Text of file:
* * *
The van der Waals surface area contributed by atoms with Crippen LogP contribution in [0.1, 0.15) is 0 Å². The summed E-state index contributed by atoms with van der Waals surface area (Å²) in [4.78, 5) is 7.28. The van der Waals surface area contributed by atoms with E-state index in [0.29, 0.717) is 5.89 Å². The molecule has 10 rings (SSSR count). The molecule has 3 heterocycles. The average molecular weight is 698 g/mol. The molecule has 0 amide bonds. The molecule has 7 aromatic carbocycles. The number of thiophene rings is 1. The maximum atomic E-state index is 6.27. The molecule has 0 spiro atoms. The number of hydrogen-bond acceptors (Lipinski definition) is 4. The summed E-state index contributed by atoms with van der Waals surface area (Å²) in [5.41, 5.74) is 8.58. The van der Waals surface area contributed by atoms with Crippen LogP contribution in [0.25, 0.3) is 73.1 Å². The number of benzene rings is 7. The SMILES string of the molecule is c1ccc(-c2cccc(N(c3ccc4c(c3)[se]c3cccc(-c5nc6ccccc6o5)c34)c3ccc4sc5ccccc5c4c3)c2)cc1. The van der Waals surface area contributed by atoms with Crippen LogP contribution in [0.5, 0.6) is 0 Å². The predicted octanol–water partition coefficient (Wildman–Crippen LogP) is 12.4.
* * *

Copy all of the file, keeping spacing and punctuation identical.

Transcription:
The van der Waals surface area contributed by atoms with Crippen LogP contribution in [0.1, 0.15) is 0 Å². The summed E-state index contributed by atoms with van der Waals surface area (Å²) in [4.78, 5) is 7.28. The van der Waals surface area contributed by atoms with E-state index in [0.29, 0.717) is 5.89 Å². The molecule has 10 rings (SSSR count). The molecule has 3 heterocycles. The average molecular weight is 698 g/mol. The molecule has 0 amide bonds. The molecule has 7 aromatic carbocycles. The number of thiophene rings is 1. The maximum atomic E-state index is 6.27. The molecule has 0 spiro atoms. The number of hydrogen-bond acceptors (Lipinski definition) is 4. The summed E-state index contributed by atoms with van der Waals surface area (Å²) in [5.41, 5.74) is 8.58. The van der Waals surface area contributed by atoms with Crippen LogP contribution in [0.25, 0.3) is 73.1 Å². The number of benzene rings is 7. The SMILES string of the molecule is c1ccc(-c2cccc(N(c3ccc4c(c3)[se]c3cccc(-c5nc6ccccc6o5)c34)c3ccc4sc5ccccc5c4c3)c2)cc1. The van der Waals surface area contributed by atoms with Crippen LogP contribution in [0.5, 0.6) is 0 Å². The predicted octanol–water partition coefficient (Wildman–Crippen LogP) is 12.4.